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More than 100 turn out to debate politics with state legislators at town hall meeting

By Josh Bergeron 


SALISBURY — State Rep. Harry Warren started his Thursday town hall meeting by calling it “nothing unusual.”

In reality, it was far from normal.

More than 100 people — Republicans and Democrats — turned out for a meeting that at times became a debate about politics.

Warren usually holds town hall meetings when the N.C. General Assembly is in session. On Thursday, however, Republicans and Democrats rallied their bases to attend the meeting, which featured Warren, R-77; Rep. Carl Ford, R-76; and Sen. Tom McInnis, R-25. The meeting started with an overview of activities in the legislature that lasted for 30 minutes. The lengthy period without audience questions drew the ire of some in the crowd.

Halfway through the meeting, legislators started taking questions. But some people offered advice instead. Citing a Bible verse, Salisbury resident Jim Beard implored legislators to take care of North Carolina’s poorest residents — “the least of these.”

“If it means raising taxes a little bit to take care of the poor and the disadvantaged, we should do it,” Beard said to a round of applause.

McInnis responded to Beard’s question with a suggestion.

“If you will check the record in how much has been spent in programs for (the Department of Health and Human Services) and all the programs … ,” McIninis started.

Audience members interrupted with an audible “whoa.”

“I’ll tell you, I love it,” McInnis responded. “I love this crowd, love this crowd. Thank you for being here, but let me finish.”

He said Republican legislators in recent years have devoted more money to education than under former Gov. Bev Perdue. Teacher pay has increased to its highest levels in history, he said. He noted other financial commitments to education, including money for new buildings. He said legislators work to help “the least of these” every day.

Like Beard, the majority of those who asked a question or made a statement during the town hall challenged the legislators to take action. When audience members expressed displeasure with a statement, the legislators often became visibly frustrated.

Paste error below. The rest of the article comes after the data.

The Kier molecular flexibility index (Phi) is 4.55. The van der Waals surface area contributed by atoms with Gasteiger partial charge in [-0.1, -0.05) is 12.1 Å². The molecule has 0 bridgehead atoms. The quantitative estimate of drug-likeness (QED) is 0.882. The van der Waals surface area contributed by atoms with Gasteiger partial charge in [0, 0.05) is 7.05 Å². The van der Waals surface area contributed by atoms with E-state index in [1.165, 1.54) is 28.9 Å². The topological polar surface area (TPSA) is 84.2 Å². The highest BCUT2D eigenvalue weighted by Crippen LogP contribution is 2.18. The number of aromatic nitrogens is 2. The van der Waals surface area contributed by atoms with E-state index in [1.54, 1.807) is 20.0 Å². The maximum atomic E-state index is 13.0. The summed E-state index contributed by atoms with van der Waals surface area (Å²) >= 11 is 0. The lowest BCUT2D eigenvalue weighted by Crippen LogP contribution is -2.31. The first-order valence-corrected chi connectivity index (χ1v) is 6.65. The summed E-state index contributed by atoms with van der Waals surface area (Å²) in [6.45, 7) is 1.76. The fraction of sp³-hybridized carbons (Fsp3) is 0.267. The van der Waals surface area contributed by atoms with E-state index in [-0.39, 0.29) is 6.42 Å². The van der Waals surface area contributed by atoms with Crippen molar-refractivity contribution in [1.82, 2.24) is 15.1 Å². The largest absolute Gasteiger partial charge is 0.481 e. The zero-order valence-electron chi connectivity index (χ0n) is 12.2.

“You don’t have to blurt out stuff,” Ford said at one point. “We’re here trying to answer your questions. The more time you do that, the less time we can spend answering questions.”

A few in the crowd praised legislators, including Fred Steen, who previously served as Landis mayor and a state legislator. Steen rattled off a list of news headlines about encouraging economic growth in North Carolina. Steen also encouraged state legislators to focus on investing in the state’s infrastructure.

Rowan County resident Will McCubbins, a registered Republican, also spoke positively about state legislators before asking about the status of legislation that would allow carrying a concealed gun without a permit.

Nonpartisan redistricting ranked as the most-discussed topic.

In response to various questions, Ford said both major political parties are guilty of gerrymandering. He said Democrats drew district maps for decades. Now, Republicans have the same opportunity. Ford said he doesn’t believe it’s possible to create a commission that completely avoids political influence.

Ford said congressional maps drawn last year are the best district maps he’s ever seen in North Carolina. Last year’s congressional maps, however, came after a federal judge found racially gerrymandered district in prior maps drawn by Republicans. The new maps put parts of Rowan County into two congressional districts, instead of three.

China Grove resident Luke Hamaty addressed Ford’s argument by quoting a hymn.

“Save us from the weak resignation to the evils we deplore,” Hamaty quoted. “You know, they did it and all the others are doing it, but we don’t want to hear about whether Republicans or Democrats did it. What’s right, what’s good, what’s better, please focus on that.”

Responding to Hamaty, Warren said the current method of drawing district maps isn’t perfect. Warren said “there’s probably a better way” than legislators drawing districts. But Warren didn’t specifically respond to a question about whether he’d support a constitutional amendment on redistricting.

McInnis’ answer to redistricting questions mirrored Ford’s statement. McInnis said the problem is that people stay home during elections.

“There’s no such thing as independent, nonpartisan redistricting,” McInnis said.

He said President Donald Trump simply received more votes in the 2016 elections than Hillary Clinton. In response, he received another round of audible disapproval.

“The popular vote,” a few people said.

Despite the spirited debates between legislators and some in the audience, Thursday’s meeting ended without any confrontations. People rapidly packed into the second-floor meeting room of the county’s administration building. Later, they slowly filed out. Some stayed behind to continue debates with legislators.

Warren said he plans to schedule more town hall meetings this year.

Contact reporter Josh Bergeron at 704-797-4246.



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